Brite Winter 2017 Artist Spotlight: Signals Midwest Age Gracefully

By Rachel Hunt / Photograph by Tommy Calderon

I’ve seen Signals Midwest play in about a hundred humid, musty basements-with-names; bodies pushed so close together that our sweat formed a lubricant for a few more people to squeeze their way in. From dive bars to festival stages, I’ve watched them play in a narrow, creaky-floored bike shop called Joy Machines one Brite Winter on W. 25th, so many voices singing along to “The Quiet Persuader” that the building shook. Yet in all the years that I’ve looked upon the same four faces, I’ve never seen them play here.

Gray wood grain panels line the walls of the finished basement in vocalist Max Stern’s parents’ house. Low pile carpeting and neutral sectional couches from the early 90’s shelve boxes of sorted band merchandise that Stern takes stock of before practice tonight, and his departure for Philadelphia.

“I’m really not moving for any particular reason. It’s purely because I’ve never lived anywhere else,” Stern shakes off the question. Maybe it’s nerves, or the fact he knows he’ll be back here in just a few short weeks, but until then the basement, which has served as Stern’s primary practice spot since he was fourteen, will remain quiet.

It’s hard to imagine a separate reality from the DIY shows, cheap beer, and porch hangs that Stern, bassist Loren Shumaker, guitarist Jeff Russell, and drummer Steve Gibson are associated with in my mind since their formation in 2008. After eight years, four albums, and several tours throughout North America, Europe, and Australia, (despite still practicing in his childhood home) the boys seem to be decidedly growing up. Work promotions, academic goals, and often challenging family commitments sit on the other, more mature, side of the coin.

“Real life is creeping in for sure,” considers Stern. “If anything, I think it makes it even more important to still have this as an outlet and stay connected to the way that we’ve had fun since we were kids. I think it’s a pretty crucial thing to hang onto as you get older.”

Their newest album At This Age was released in September via Tiny Engines, produced by Evan Weiss of Into It. Over It. The ten tracks are more complex than either Light on the Lake (2013) or Latitudes and Longitudes (2011) collections in instrumentation, innuendo, and delivery. The album establishes itself with intricate musicianship and a wider range of mood to create interest, instead of cashing in all of their chips on an LP full of pop-punk anthems.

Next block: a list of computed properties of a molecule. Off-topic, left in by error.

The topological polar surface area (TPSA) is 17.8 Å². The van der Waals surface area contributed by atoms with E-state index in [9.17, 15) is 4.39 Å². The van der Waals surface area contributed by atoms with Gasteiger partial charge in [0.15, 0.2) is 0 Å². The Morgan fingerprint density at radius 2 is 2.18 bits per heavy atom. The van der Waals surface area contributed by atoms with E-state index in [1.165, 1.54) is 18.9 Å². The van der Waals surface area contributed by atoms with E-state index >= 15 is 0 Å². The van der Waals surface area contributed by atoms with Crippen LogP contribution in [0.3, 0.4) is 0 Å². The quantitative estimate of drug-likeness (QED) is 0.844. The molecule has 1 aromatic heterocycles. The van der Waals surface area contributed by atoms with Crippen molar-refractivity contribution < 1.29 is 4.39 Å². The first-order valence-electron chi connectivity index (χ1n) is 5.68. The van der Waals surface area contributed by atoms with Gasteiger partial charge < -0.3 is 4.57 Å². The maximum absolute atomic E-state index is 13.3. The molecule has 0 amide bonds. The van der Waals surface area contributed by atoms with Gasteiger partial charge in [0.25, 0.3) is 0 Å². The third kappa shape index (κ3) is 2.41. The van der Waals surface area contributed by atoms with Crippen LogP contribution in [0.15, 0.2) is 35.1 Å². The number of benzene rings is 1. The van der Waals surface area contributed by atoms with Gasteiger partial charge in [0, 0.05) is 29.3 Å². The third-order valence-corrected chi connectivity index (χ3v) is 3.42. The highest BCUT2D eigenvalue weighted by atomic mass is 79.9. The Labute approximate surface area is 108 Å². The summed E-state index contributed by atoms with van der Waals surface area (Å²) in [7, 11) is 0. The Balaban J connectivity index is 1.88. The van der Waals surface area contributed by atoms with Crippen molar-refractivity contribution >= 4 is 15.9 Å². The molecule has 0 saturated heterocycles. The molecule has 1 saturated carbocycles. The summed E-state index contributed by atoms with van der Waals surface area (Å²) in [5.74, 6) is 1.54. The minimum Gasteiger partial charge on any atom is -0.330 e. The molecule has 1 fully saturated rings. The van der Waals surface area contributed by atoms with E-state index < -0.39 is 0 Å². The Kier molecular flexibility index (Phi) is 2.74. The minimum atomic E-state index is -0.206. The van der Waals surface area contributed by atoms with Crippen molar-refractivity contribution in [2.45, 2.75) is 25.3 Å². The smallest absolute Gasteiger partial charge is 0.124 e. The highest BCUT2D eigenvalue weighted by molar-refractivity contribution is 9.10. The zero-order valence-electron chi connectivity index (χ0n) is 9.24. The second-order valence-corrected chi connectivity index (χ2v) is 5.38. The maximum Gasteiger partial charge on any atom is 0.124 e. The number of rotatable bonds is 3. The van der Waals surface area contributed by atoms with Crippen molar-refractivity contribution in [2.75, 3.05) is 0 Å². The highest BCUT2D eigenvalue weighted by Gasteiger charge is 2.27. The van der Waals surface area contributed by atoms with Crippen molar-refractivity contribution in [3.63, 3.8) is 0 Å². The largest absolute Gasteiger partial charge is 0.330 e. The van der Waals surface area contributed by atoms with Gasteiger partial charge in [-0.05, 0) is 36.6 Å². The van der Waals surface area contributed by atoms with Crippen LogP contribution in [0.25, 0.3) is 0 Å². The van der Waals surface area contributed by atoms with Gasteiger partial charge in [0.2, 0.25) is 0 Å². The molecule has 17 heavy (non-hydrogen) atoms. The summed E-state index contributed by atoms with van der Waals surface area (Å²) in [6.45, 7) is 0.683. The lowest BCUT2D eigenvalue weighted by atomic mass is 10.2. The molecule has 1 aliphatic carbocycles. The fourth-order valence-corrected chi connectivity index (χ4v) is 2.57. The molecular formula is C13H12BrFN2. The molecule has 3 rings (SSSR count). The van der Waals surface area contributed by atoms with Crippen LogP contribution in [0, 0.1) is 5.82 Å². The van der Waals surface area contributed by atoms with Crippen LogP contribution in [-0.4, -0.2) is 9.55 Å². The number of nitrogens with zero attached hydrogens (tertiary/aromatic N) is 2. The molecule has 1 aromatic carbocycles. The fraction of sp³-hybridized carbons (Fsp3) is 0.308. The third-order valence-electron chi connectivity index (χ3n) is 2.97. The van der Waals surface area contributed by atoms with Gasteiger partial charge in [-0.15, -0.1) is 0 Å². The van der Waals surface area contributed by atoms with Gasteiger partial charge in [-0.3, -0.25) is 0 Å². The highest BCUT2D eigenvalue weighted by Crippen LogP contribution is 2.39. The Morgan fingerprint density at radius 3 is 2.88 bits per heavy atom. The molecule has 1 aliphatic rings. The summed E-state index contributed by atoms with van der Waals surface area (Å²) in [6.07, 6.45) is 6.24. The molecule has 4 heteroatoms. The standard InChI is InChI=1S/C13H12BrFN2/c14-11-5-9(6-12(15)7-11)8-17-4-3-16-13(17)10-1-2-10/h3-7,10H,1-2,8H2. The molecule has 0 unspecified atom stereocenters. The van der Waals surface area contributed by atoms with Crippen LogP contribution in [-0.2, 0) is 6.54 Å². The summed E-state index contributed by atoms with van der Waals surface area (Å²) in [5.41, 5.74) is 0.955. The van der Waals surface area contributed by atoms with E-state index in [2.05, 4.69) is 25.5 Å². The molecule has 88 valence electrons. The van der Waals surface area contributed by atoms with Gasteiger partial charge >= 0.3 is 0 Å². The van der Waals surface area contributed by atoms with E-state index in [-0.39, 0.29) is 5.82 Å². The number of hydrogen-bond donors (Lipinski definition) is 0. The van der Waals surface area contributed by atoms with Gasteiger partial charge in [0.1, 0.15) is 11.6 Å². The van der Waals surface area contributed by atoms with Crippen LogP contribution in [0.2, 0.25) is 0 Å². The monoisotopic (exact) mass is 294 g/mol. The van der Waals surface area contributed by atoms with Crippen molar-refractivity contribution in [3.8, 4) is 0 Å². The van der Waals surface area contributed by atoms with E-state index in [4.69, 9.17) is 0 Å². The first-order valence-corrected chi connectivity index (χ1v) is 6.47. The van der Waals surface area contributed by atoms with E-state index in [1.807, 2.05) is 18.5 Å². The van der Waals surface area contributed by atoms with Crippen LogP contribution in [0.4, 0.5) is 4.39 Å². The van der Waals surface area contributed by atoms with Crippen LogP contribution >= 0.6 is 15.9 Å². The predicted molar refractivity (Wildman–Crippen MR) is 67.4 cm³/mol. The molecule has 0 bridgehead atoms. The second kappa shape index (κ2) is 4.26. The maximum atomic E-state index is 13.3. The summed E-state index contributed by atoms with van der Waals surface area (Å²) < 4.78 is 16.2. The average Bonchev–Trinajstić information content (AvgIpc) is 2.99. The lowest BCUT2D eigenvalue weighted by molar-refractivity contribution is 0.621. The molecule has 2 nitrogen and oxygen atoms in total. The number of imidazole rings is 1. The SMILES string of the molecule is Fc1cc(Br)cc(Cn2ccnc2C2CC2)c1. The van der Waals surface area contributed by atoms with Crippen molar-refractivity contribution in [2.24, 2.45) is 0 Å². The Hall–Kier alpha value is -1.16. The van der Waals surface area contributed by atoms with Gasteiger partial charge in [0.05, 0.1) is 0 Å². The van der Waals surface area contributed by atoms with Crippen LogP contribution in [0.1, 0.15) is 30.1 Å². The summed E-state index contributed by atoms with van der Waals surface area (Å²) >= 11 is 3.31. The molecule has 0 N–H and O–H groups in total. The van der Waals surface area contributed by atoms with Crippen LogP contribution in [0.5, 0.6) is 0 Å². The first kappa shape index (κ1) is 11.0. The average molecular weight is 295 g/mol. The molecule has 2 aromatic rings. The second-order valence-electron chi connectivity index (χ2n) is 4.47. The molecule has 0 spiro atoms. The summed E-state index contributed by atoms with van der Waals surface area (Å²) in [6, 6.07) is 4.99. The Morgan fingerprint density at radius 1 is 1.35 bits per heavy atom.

“Our most recent recording experience really taught me to not get married to one specific idea, because you can try something live and play it a million times, but if you come up with something better in the studio then that’s what you should do,” Stern says of working with Weiss.

As someone who peppers his songs liberally with allusions to the Cleveland landscape (see “St. Vincent Charity”, “You’re Gonna Be Golden”, or “West Side Summer”), it’s bittersweet to think of Stern living anywhere else. Will the thrill of feeling in on some sort of joke soon be gone? It was the inclusiveness of the DIY community that made me listen to Signals Midwest in the first place; the elatedness of witnessing friends get to do something they’re passionate about that kept me hooked.

“I hope that there are younger people who come to Brite this year. There are a lot of really talented musicians who will be there and I’m just excited for them to see four goofballs bouncing around singing songs and having fun,” Stern says earnestly. “Hopefully that is inspiring to some of the younger kids who are thinking about starting bands and playing music.”

Maybe it’s time for a new generation of music lovers to latch on.

One thing that has come with age is a political agency no one in Signals Midwest had felt before, despite admiring bands like Bomb The Music Industry!Anti-Flag, and Against Me! during their formative years. “It’s probably a combination of us getting older and wanting to do more on our own, but also the world around us visibly needing more activism right now,” Shumaker says. “Even when we were kids, we did try to make a difference in our community by having a DIY community, but there’s other things you realize you can do too.”

On January 20th, Signals Midwest will play the first ever “Push Back” fundraiser and benefit concertat Mahall’s 20 Lanes, organized with Refugee Response, the LGBT Center of Cleveland, and Preterm in mind. “It’s a reminder that music can inspire and be a force for social change,” says Stern. “Or at least expose young people who aren’t thinking about anything but Snapchat and Instagram to bigger issues, and that’s an important power to wield.”

You can also see them for the first time at Brite Winter Festival in over three  years, on February 18th, 2017.

Watch Signals Midwest on YouTube